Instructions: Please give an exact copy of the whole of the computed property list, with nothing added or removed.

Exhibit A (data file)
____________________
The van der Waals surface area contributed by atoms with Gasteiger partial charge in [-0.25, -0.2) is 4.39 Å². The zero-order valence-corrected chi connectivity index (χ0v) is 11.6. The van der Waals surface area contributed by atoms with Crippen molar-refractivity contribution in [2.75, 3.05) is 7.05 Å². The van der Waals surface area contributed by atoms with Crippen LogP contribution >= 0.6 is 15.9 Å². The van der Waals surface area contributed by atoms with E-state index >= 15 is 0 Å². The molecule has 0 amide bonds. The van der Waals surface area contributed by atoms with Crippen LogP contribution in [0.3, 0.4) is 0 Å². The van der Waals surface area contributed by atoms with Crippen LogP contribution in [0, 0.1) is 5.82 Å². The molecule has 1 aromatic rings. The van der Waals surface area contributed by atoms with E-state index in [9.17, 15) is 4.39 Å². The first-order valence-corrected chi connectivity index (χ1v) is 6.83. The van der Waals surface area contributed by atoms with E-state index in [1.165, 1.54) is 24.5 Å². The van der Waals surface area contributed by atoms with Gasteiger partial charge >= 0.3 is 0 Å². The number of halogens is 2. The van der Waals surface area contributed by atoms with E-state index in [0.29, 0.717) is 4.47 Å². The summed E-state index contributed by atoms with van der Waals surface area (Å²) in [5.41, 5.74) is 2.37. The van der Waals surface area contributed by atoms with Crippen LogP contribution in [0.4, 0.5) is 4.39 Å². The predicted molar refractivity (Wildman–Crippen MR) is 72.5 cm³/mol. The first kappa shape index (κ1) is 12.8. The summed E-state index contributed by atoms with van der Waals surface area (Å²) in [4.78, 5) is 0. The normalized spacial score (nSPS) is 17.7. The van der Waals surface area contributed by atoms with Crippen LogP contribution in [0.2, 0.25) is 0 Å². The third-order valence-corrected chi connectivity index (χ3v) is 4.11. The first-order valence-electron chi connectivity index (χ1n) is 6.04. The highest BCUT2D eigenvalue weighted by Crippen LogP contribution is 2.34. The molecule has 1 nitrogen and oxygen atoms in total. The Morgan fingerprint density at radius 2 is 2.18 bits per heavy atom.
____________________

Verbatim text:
The van der Waals surface area contributed by atoms with Gasteiger partial charge in [-0.25, -0.2) is 4.39 Å². The zero-order valence-corrected chi connectivity index (χ0v) is 11.6. The van der Waals surface area contributed by atoms with Crippen molar-refractivity contribution in [2.75, 3.05) is 7.05 Å². The van der Waals surface area contributed by atoms with Crippen LogP contribution >= 0.6 is 15.9 Å². The van der Waals surface area contributed by atoms with E-state index >= 15 is 0 Å². The molecule has 0 amide bonds. The van der Waals surface area contributed by atoms with Crippen LogP contribution in [0.3, 0.4) is 0 Å². The van der Waals surface area contributed by atoms with Crippen LogP contribution in [0, 0.1) is 5.82 Å². The molecule has 1 aromatic rings. The van der Waals surface area contributed by atoms with E-state index in [9.17, 15) is 4.39 Å². The first-order valence-corrected chi connectivity index (χ1v) is 6.83. The van der Waals surface area contributed by atoms with E-state index in [1.165, 1.54) is 24.5 Å². The van der Waals surface area contributed by atoms with Gasteiger partial charge >= 0.3 is 0 Å². The number of halogens is 2. The van der Waals surface area contributed by atoms with E-state index in [0.29, 0.717) is 4.47 Å². The summed E-state index contributed by atoms with van der Waals surface area (Å²) in [5.41, 5.74) is 2.37. The van der Waals surface area contributed by atoms with Crippen LogP contribution in [0.4, 0.5) is 4.39 Å². The predicted molar refractivity (Wildman–Crippen MR) is 72.5 cm³/mol. The first kappa shape index (κ1) is 12.8. The summed E-state index contributed by atoms with van der Waals surface area (Å²) in [4.78, 5) is 0. The normalized spacial score (nSPS) is 17.7. The van der Waals surface area contributed by atoms with Crippen LogP contribution in [0.2, 0.25) is 0 Å². The third-order valence-corrected chi connectivity index (χ3v) is 4.11. The first-order valence-electron chi connectivity index (χ1n) is 6.04. The highest BCUT2D eigenvalue weighted by Crippen LogP contribution is 2.34. The molecule has 1 nitrogen and oxygen atoms in total. The Morgan fingerprint density at radius 2 is 2.18 bits per heavy atom.